Twitter has been talking for some time about loosening up the 140-character limit on tweets, and on Monday the company took the first step in that direction. As of today, any photos, videos, animated GIFs and polls posted with a tweet won’t count towards the total.
According to The Verge, the service is also experimenting with allowing users to mention other users by including their Twitter names or @ handles, without having those usernames count towards the total number of characters.
The latest changes were reported to be coming earlier this year by Bloomberg, with photos and videos said to be the main focus of the move. Excluding them from the character count gives users an extra 23 characters to use for their message.
Some of the early reports suggested that Twitter might also exclude links from the character count, which also take up 23 characters (the service changes all links to ones using its own link-shortener) but that apparently isn’t part of the latest roll-out.
There have been reports of upcoming changes to the length of tweets for more than a year now. One report said Twitter was working on a way to expand messages to 10,000 characters—possibly through the inclusion of a link that would open up an expanded Twitter card with more content, the way links from media sites already do.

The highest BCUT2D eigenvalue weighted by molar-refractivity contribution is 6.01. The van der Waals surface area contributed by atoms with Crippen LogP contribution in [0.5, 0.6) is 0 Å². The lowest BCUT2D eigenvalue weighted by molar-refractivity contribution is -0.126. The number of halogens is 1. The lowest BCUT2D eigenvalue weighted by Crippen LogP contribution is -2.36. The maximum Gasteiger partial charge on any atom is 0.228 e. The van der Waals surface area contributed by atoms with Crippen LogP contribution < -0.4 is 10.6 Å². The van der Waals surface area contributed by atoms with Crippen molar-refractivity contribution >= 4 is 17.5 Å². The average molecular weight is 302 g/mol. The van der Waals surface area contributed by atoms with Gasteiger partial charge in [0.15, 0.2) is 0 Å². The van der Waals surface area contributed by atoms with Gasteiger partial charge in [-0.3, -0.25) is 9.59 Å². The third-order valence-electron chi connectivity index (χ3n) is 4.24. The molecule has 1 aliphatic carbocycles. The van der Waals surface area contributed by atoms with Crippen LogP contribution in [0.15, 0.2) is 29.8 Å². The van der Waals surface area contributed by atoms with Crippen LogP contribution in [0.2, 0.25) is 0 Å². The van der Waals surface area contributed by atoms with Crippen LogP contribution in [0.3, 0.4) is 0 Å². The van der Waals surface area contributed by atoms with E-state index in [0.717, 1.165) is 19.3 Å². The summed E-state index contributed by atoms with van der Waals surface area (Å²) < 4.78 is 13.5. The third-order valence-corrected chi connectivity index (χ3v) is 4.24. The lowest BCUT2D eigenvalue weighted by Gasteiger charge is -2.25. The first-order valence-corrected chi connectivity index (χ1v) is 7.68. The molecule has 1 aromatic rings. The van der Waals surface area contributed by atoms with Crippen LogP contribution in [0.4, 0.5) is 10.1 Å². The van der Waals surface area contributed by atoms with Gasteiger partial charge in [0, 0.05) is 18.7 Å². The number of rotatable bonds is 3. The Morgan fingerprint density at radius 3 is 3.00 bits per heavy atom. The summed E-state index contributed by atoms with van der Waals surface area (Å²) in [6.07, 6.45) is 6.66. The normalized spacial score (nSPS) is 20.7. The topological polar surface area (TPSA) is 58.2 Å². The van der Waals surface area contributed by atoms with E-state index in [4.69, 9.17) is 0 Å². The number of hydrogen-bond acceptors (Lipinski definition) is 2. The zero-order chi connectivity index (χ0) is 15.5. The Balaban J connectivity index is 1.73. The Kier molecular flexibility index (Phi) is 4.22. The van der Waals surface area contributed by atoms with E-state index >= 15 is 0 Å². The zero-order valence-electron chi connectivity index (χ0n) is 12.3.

That plan was apparently shelved, however, based in part on criticism from co-founder and CEO Jack Dorsey. After the initial reports about it, Dorsey said that while the company may expand tweets, “the majority of tweets will always be short and sweet.”
Dorsey said that the 140-character limit—originally instituted to match the character limit that most phone companies places on mobile text messages—was a “beautiful constraint” that “inspires creativity and brevity.” At the same time, however, the CEO seemed to suggest that Twitter may build in support for screenshots.
The changes to Twitter’s character limit are another in a series of moves that Twitter has been making to try and appeal to new users, and encourage more activity by existing users, since user growth has slowed to a trickle. The company’s stock (TWTR) remains under pressure, having fallen by more than 50%% since last year.
Twitter has also rolled out a curated-tweets feature called Moments that is designed to catch infrequent users up on news that is trending on the service, and the company has been spending considerable time and money on acquiring the rights to streaming live video such as the recent Thursday night NFL games it broadcast to users.
Whether any of these tweaks to the service will actually boost the company’s engagement numbers or overall user base is very much an open question, however.